Plaintiffs claimed damages for earnings lost because of the company's failure to grant salary increases before 1969, in addition to the differential between the pension payments and what would have been received had Dr. Rogers continued in active service. Further, claims were made for the emotional and physical problems caused by Dr. Rogers' involuntary retirement, as well as the onerous treatment he had received before that time. The trial court ruled that the plaintiffs were entitled to a jury trial and the ADEA permitted a recovery of damages for pain and suffering.

After the jury in the bifurcated trial found liability against the defendant, the parties stipulated that compensatory damages were $30,000. Following the verdict on damages, the parties agreed to submit the question of willfulness to the judge rather than to the jury. The district judge determined the actions of the defendant to have been willful and doubled the compensatory damages to $60,000 as permitted by the statute, 29 U.S.C. § 626(b). However, he held the doubling provision inapplicable to the pain and suffering award.

RETIREMENT UNDER A BONA FIDE PLAN

Defendant raises a number of interesting issues in its appeal, the first of which is the Act's exemption of retirement pursuant to a bona fide plan.

The ADEA prevents discrimination in an employee's compensation, terms, conditions or privileges of employment because of age. However, it exempts retirement pursuant to a bona fide pension plan that is not a subterfuge to evade the purposes of the Act, 29 U.S.C. § 623(f)(2).*fn3 The heart of plaintiffs' case, as well as the fundamental premise for the district court's evidentiary rulings and charge to the jury, was that the Act bans involuntary retirement before age 65 even under an otherwise bona fide plan, if age played any part in the decision.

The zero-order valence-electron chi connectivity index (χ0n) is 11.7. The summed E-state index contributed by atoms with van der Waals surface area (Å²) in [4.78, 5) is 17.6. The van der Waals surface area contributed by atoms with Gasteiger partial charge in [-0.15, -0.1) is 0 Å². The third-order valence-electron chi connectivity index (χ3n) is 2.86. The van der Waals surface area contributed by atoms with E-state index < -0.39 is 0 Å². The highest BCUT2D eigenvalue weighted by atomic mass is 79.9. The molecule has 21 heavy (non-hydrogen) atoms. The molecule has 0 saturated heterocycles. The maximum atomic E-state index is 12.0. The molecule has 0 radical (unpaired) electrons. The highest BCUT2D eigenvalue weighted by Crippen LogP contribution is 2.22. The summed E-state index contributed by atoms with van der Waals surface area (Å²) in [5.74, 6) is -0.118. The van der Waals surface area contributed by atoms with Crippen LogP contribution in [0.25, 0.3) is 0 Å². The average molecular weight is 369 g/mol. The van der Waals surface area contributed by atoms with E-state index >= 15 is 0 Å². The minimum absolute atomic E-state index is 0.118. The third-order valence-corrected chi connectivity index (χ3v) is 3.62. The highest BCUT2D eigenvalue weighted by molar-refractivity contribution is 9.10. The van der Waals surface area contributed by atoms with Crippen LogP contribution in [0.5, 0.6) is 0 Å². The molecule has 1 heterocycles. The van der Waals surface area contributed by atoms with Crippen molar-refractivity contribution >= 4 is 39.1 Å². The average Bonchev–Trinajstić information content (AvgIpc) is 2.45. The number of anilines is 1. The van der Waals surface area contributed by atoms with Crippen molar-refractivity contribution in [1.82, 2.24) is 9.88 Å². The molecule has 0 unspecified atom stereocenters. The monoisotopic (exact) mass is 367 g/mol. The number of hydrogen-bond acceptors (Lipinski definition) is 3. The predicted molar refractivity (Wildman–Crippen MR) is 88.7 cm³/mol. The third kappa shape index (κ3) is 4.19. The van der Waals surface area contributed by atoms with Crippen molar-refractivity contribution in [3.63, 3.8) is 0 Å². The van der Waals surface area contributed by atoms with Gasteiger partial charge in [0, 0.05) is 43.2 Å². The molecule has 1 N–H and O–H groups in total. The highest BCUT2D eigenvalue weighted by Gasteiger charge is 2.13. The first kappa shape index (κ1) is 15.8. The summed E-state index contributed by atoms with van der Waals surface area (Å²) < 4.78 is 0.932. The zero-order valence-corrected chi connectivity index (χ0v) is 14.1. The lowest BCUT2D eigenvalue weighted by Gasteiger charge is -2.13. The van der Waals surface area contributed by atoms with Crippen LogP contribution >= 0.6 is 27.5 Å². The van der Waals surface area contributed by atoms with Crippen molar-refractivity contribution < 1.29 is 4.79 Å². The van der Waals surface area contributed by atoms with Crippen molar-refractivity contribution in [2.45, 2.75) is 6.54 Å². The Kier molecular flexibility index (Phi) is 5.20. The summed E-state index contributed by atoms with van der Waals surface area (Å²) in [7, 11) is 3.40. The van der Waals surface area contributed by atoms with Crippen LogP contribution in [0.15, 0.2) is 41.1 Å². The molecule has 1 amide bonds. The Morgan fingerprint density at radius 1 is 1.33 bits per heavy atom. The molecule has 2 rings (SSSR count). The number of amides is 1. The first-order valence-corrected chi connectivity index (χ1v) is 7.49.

We recently examined the legislative history of the ADEA and the purposes behind the § 623(f)(2) exemption in detail and need not repeat our lengthy discussion here. After careful study, we concluded that the Act does not prohibit involuntary retirement at age 60 with an adequate pension pursuant to a bona fide retirement program. Zinger v. Blanchette, 549 F.2d 901 (3d Cir. 1977). We observed that the age discrimination present in most involuntary retirement plans is generally not barred by the Act. Our holding in Zinger, contrary to the district court's theory in the case sub judice, requires that the judgment here be vacated.

However, on the record before us, we are unable to enter judgment for the defendant.*fn4 Moreover, even if Rogers could properly have been retired under the age and service qualification, the claims that he was mistreated and did not receive promotions and salary increases because of age, if proven, constitute arguable violations of the Act.*fn5 No effort was made to segregate the items of pre-retirement damages from those of the post-retirement period and, consequently, we cannot determine what violations the jury found and whether any sums might be due if the post-retirement events are excluded. Since a new trial must be granted, it is necessary that we review most of the points raised on appeal.

JURY TRIAL

The district court properly refused to strike the plaintiffs' request for a jury trial. The statute does not specify whether trial by jury is available. However, there is a provision that:

"The court shall have jurisdiction to grant such legal or equitable relief as may be appropriate . . . including without limitation judgments compelling employment, reinstatement or promotion, or enforcing the liability for amounts deemed to be unpaid minimum wages or ...